On National Identity: Beyond the Shadows
There is a scene in Daniel Defoe's famous novel Robinson Crusoe where the main character rescues a Spanish shipwrecked sailor from a cannibal tribe. When the Spaniard sees Robinson Crusoe, he is surprised by his appearance and, in order to identify himself, the first thing he says is just one word: 'Christianus'. Probably no one has been lost in an island or surrounded by a native tribe that is trying to cook you, but surely we all have met people from other countries that speak a different language. All of us have faced the adventure of trying to communicate with someone so as to share our own identity, even if it is in the same language. There are two interesting details in that single word that the Spaniard pronounced. First, its language. He doesn't address Crusoe in English, or in Portuguese, not even in Spanish. He speaks in Latin. Surprisingly, he uses the language that even in the 18th century was considered the paradigm of universality. And second, he doesn't say 'Hispanus' ('Spanish'), but in fact, he identifies himself by his beliefs, by his faith: Christian. Daniel Defoe must have considered plausible that his Spanish character spoke in Latin and defined himself as a Christian. Thus, we could say the author is trying to depict a character according to several ideas, images or models that - in his mind, and probably in many others - fit with his origin: Spain.
In this case, it is about language and about faith that determined his national identity, but this characterization is indeed limited. Defoe must have discarded many other ideas that he certainly had about the Spanish people in those times. In his construction of a fiction he thinks language and faith would be the two most important traits. Defoe had to make choices and decided that these were valid symbols of the Spanish culture. However, in reality, is the connection between Spain, Latin and Christianity clear? Is there a linkage between nationality and these two characteristics?
It is worth noting the complexity of this topic and we should understand that there is not a right answer, because, as every question related to society, it is subject to human beings, and humans are full of nuances and different points of view. The multi-perspectivism of the topic is shown in Viet Thanh Nguyen's "I love America. That's why I have to say the truth about it", where he develops the thesis that your love towards someone or something should not be blind, that you should be able to recognize defects and accept them as true, but at the same time, as part of what you love. Nguyen claims that "if we love our countries, we owe it to them, not just to flatter them, but to tell the truth about them in all their beauty and their brutality" (3). They happen to be both brutal and beautiful at the same time because "their histories... are complicated" (3). Through this idea and a critical view on US' history, Nguyen encourages the reader to examine himself and the way he loves his country, whether it is blind or if he actually recognizes its complicated nature and accepts its defects as part of the real picture. Nguyen sees this blind love as superficial, as a love that is only shown through words but not through actions. He criticizes the passive love, and defends the love "expressed in sacrifice", the type of love his parents had for him, for "they worked themselves to exhaustion" (4). Through this claim Nguyen is trying to make the reader aware of his immature love towards his highly idealized country. The author manages to question the meaning of citizenship and belonging to a country, as something that entails effort and responsibilities. It is through his own experience of immigration and suffering that he understands the true nature of love.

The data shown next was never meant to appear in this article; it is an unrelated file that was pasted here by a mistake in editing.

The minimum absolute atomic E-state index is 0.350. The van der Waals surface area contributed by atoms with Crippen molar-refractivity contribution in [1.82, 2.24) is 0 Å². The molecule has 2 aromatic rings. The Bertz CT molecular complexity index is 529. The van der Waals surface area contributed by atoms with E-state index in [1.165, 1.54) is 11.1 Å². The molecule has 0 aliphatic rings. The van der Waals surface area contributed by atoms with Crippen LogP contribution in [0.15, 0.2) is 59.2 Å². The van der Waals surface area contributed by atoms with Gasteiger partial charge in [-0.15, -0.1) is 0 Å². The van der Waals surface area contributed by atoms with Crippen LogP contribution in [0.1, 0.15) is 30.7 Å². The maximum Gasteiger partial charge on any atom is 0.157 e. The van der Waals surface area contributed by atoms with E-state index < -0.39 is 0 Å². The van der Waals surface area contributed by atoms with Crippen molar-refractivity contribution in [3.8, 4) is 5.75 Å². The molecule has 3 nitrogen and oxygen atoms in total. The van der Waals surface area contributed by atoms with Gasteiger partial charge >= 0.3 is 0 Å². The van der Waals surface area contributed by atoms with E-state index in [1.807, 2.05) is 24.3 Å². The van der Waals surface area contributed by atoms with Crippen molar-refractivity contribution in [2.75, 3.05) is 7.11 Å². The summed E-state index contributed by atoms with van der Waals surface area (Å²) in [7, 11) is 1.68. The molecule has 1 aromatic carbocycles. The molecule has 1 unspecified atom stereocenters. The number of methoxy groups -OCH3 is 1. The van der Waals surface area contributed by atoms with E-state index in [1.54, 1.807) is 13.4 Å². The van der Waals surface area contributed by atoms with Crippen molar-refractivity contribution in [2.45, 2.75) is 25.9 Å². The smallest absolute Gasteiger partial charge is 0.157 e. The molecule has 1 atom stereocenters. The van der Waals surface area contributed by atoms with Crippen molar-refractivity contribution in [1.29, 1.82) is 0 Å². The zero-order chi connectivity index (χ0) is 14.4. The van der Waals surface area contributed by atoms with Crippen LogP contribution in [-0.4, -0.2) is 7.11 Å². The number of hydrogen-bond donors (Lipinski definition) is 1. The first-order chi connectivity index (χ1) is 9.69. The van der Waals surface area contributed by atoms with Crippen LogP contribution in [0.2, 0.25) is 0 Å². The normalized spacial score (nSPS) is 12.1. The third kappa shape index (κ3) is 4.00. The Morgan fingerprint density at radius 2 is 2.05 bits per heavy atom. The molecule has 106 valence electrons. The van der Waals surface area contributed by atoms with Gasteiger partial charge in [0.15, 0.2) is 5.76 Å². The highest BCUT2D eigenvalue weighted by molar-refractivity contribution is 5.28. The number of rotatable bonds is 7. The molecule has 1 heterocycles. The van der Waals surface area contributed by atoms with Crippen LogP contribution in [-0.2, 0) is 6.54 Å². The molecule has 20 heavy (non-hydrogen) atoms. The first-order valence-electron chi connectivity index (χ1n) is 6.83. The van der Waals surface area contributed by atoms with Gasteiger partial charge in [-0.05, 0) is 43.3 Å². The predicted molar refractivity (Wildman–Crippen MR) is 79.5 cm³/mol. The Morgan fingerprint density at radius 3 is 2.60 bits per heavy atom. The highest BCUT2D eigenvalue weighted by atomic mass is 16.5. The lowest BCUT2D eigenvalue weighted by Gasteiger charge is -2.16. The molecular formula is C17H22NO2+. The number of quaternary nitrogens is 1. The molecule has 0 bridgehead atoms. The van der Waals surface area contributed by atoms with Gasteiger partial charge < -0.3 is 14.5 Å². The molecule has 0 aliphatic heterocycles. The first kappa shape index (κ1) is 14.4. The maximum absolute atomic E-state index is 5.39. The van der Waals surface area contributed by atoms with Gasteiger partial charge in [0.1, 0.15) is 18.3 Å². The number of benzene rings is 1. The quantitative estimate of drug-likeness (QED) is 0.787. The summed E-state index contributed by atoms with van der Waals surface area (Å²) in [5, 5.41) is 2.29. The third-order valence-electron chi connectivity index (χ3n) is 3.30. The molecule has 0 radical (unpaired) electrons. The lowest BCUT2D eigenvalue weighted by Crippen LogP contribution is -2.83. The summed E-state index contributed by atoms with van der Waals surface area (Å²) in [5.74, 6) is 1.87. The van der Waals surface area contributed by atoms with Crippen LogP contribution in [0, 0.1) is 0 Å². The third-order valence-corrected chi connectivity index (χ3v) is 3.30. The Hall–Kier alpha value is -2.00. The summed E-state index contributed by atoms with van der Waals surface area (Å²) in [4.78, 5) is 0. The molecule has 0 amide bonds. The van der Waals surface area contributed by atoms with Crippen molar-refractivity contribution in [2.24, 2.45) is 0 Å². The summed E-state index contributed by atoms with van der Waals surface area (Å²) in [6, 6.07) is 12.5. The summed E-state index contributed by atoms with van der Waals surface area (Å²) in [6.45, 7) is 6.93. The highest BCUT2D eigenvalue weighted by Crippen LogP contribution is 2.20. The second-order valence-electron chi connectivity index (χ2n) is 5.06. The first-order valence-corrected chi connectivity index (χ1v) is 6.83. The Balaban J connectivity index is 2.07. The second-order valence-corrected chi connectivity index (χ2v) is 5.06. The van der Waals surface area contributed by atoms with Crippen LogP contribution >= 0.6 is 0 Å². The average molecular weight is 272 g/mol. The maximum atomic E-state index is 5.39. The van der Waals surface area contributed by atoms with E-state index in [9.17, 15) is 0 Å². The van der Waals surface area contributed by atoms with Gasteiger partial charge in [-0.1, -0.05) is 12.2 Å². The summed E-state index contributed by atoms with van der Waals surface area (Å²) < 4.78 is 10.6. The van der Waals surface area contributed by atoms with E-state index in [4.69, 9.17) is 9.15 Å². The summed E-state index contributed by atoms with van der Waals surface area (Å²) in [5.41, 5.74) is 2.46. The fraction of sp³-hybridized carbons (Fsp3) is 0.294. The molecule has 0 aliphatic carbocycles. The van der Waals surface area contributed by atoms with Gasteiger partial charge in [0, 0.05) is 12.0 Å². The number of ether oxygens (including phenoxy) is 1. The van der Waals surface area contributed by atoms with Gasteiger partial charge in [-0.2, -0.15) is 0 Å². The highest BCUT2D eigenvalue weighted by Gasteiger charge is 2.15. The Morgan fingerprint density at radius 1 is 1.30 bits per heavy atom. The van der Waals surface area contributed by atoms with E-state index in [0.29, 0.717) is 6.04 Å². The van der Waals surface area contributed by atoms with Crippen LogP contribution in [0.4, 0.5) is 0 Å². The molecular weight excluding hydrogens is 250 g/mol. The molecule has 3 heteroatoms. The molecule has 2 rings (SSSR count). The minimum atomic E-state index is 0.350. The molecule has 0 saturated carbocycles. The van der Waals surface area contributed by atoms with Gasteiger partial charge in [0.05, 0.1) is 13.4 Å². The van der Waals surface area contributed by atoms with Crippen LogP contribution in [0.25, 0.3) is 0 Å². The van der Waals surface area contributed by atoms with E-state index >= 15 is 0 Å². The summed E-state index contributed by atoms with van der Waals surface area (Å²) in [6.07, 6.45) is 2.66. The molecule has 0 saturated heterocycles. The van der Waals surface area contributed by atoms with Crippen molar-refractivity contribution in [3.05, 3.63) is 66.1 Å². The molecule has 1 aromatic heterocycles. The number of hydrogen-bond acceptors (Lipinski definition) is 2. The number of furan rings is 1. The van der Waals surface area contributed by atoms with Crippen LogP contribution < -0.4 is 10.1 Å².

After this, Nguyen raises the topic of the belonging to a country as a reinforcement of the idea of love. He brings his son as an example and explains how his American citizenship is natural, while the author "had to become naturalized" (3). This is an understanding of nationality in the basis of origin or place of birth. But can naturalization be determined just by a single decision? Is it possible to undergo an 'artificial' process of becoming 'natural'? He also says how Vietnamese language moves him, even though he cannot even understand it. This is an opportunity for him to say that "as long as [he] feel[s] Vietnamese... [he is] still Vietnamese" (4). In this claim he discards the characteristic of language as determinant of someone's belonging to the nation. Nonetheless, is it just a question of acquiring the characteristics that are accepted as essentially natural or rather about feeling identified with them? Nguyen claims that "there should be many ways of being Vietnamese," and thus separates the feeling of love and the identification with the country (4). But isn't the belonging part of what it means to love a nation?